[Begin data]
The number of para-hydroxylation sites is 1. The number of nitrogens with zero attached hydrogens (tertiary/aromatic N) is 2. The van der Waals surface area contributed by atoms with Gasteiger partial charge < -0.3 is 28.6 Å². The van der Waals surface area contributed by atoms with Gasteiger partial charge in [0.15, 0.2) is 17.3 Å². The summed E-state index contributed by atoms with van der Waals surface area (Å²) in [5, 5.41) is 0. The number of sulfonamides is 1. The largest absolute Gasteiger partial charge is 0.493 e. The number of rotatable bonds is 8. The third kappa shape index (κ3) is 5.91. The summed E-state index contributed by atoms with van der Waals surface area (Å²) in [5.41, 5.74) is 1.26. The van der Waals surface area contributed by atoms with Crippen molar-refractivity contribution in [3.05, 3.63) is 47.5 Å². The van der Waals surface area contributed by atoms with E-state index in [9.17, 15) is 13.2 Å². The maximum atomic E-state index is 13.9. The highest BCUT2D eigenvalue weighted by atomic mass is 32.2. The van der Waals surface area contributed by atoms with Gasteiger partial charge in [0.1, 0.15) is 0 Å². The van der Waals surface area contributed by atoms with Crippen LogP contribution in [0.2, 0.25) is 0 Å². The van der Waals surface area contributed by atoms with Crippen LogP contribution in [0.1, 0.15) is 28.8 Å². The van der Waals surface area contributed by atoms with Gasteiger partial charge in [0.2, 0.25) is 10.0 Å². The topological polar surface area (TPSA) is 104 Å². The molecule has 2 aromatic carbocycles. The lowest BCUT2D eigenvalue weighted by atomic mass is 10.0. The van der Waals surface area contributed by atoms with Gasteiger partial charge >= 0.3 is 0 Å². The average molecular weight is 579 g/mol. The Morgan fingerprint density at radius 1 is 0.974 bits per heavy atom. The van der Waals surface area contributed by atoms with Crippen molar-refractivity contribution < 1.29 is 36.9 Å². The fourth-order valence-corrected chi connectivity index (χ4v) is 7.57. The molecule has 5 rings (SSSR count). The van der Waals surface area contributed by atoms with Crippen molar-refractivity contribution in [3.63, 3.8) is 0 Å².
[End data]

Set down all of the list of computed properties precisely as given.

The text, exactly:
The number of para-hydroxylation sites is 1. The number of nitrogens with zero attached hydrogens (tertiary/aromatic N) is 2. The van der Waals surface area contributed by atoms with Gasteiger partial charge < -0.3 is 28.6 Å². The van der Waals surface area contributed by atoms with Gasteiger partial charge in [0.15, 0.2) is 17.3 Å². The summed E-state index contributed by atoms with van der Waals surface area (Å²) in [5, 5.41) is 0. The number of sulfonamides is 1. The largest absolute Gasteiger partial charge is 0.493 e. The number of rotatable bonds is 8. The third kappa shape index (κ3) is 5.91. The summed E-state index contributed by atoms with van der Waals surface area (Å²) in [5.41, 5.74) is 1.26. The van der Waals surface area contributed by atoms with Crippen molar-refractivity contribution in [3.05, 3.63) is 47.5 Å². The van der Waals surface area contributed by atoms with E-state index in [9.17, 15) is 13.2 Å². The maximum atomic E-state index is 13.9. The highest BCUT2D eigenvalue weighted by atomic mass is 32.2. The van der Waals surface area contributed by atoms with Gasteiger partial charge in [0.1, 0.15) is 0 Å². The van der Waals surface area contributed by atoms with Crippen LogP contribution in [0.2, 0.25) is 0 Å². The van der Waals surface area contributed by atoms with Crippen LogP contribution in [0.1, 0.15) is 28.8 Å². The van der Waals surface area contributed by atoms with Gasteiger partial charge in [0.2, 0.25) is 10.0 Å². The topological polar surface area (TPSA) is 104 Å². The molecule has 2 aromatic carbocycles. The lowest BCUT2D eigenvalue weighted by atomic mass is 10.0. The van der Waals surface area contributed by atoms with Gasteiger partial charge >= 0.3 is 0 Å². The average molecular weight is 579 g/mol. The Morgan fingerprint density at radius 1 is 0.974 bits per heavy atom. The van der Waals surface area contributed by atoms with Crippen molar-refractivity contribution < 1.29 is 36.9 Å². The fourth-order valence-corrected chi connectivity index (χ4v) is 7.57. The molecule has 5 rings (SSSR count). The van der Waals surface area contributed by atoms with Crippen molar-refractivity contribution in [3.63, 3.8) is 0 Å².